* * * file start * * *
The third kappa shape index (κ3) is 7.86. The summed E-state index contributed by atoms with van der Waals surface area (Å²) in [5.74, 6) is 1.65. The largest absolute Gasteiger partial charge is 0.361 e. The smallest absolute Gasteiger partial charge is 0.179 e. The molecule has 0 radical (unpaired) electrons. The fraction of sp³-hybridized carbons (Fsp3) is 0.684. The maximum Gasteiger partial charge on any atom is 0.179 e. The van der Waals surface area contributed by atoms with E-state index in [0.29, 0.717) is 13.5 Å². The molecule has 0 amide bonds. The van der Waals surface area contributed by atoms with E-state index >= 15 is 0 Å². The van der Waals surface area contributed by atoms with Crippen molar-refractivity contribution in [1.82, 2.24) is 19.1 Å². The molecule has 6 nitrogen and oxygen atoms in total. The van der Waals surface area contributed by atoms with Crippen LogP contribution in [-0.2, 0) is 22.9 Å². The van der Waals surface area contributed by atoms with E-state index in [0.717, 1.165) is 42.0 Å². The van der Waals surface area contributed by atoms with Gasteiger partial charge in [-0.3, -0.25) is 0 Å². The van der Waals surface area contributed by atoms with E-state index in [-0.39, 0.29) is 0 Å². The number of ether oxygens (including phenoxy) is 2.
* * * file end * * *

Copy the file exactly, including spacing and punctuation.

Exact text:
The third kappa shape index (κ3) is 7.86. The summed E-state index contributed by atoms with van der Waals surface area (Å²) in [5.74, 6) is 1.65. The largest absolute Gasteiger partial charge is 0.361 e. The smallest absolute Gasteiger partial charge is 0.179 e. The molecule has 0 radical (unpaired) electrons. The fraction of sp³-hybridized carbons (Fsp3) is 0.684. The maximum Gasteiger partial charge on any atom is 0.179 e. The van der Waals surface area contributed by atoms with E-state index in [0.29, 0.717) is 13.5 Å². The molecule has 0 amide bonds. The van der Waals surface area contributed by atoms with E-state index >= 15 is 0 Å². The van der Waals surface area contributed by atoms with Crippen molar-refractivity contribution in [1.82, 2.24) is 19.1 Å². The molecule has 6 nitrogen and oxygen atoms in total. The van der Waals surface area contributed by atoms with Crippen LogP contribution in [-0.2, 0) is 22.9 Å². The van der Waals surface area contributed by atoms with E-state index in [0.717, 1.165) is 42.0 Å². The van der Waals surface area contributed by atoms with Gasteiger partial charge in [-0.3, -0.25) is 0 Å². The van der Waals surface area contributed by atoms with E-state index in [-0.39, 0.29) is 0 Å². The number of ether oxygens (including phenoxy) is 2.